Negligent Hiring of Unfit Employee In California
"In California, an employer can be held liable for negligent hiring if he knows the employee is unfit, or has reason to believe the employee is unfit or fails to use reasonable care to discover the employee's unfitness before hiring him." (Evan F. v. Hughson United Methodist Church (1992) 8 Cal. App. 4th 828, 843 10 Cal. Rptr. 2d 748.)
"The theory of negligent hiring here encompasses the particular risk of molestation by an employee with a history of this specific conduct." (Id. at p. 837.)
Furthermore, there can be no liability for negligent supervision "in the absence of knowledge by the principal that the agent or servant was a person who could not be trusted to act properly without being supervised." (Noble v. Sears, Roebuck & Co. (1973) 33 Cal. App. 3d 654, 664 109 Cal. Rptr. 269, 73 A.L.R.3d 1164.)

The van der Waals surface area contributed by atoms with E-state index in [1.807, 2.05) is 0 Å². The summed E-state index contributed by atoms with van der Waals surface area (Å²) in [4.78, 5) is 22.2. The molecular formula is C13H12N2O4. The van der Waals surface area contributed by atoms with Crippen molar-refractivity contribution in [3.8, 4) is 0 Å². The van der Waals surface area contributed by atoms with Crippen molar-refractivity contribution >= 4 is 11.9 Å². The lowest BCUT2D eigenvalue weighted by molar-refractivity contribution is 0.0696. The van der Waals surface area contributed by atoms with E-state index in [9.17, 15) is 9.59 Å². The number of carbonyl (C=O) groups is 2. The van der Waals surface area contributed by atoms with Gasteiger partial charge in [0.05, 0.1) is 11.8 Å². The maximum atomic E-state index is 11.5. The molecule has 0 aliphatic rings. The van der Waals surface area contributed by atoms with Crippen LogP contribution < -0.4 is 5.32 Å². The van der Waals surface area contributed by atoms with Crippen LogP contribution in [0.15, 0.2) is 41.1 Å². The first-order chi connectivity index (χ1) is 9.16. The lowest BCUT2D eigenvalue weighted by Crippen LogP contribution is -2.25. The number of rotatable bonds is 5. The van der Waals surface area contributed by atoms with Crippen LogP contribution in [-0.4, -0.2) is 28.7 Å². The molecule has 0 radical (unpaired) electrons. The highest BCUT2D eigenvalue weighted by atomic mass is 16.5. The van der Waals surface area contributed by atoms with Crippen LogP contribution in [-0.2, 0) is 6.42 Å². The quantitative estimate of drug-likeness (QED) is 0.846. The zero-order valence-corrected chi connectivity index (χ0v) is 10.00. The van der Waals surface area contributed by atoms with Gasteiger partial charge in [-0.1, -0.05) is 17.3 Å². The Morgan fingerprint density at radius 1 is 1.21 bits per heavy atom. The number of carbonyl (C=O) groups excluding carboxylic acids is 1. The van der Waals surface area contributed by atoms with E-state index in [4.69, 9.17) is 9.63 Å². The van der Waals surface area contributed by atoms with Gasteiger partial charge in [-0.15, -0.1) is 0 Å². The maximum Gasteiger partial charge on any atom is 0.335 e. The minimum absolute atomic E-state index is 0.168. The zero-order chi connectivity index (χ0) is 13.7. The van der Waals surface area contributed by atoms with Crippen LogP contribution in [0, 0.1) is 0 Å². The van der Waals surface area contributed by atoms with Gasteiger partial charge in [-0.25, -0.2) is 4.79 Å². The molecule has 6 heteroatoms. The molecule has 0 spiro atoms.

The doctrine of respondeat superior is an exception to the general rule that liability follows fault.
Respondeat superior generally imposes liability on an employer when its employee engages in tortious conduct while acting within the course and scope of employment.
In such cases, the faultless employer may be held vicariously liable for the employee's actions on the theory that it would be unjust for an enterprise to disclaim responsibility for injuries occurring in the course of its characteristic activities. (Mary M. v. City of Los Angeles (1991) 54 Cal. 3d 202, 208 285 Cal. Rptr. 99, 814 P.2d 1341.)
The employer's liability thus extends beyond the employer's actual or possible control of the employee to include risks inherent in or created by the enterprise. (Perez v. Van Groningen & Sons, Inc. (1986) 41 Cal. 3d 962, 967 227 Cal. Rptr. 106, 719 P.2d 676.)
It follows, in part, that a plaintiff seeking to impose liability on a theory of respondeat superior must show that the employee's tortious conduct was committed within the course and scope of employment. (Mary M. v. City of Los Angeles, supra, 54 Cal. 3d at p. 209.)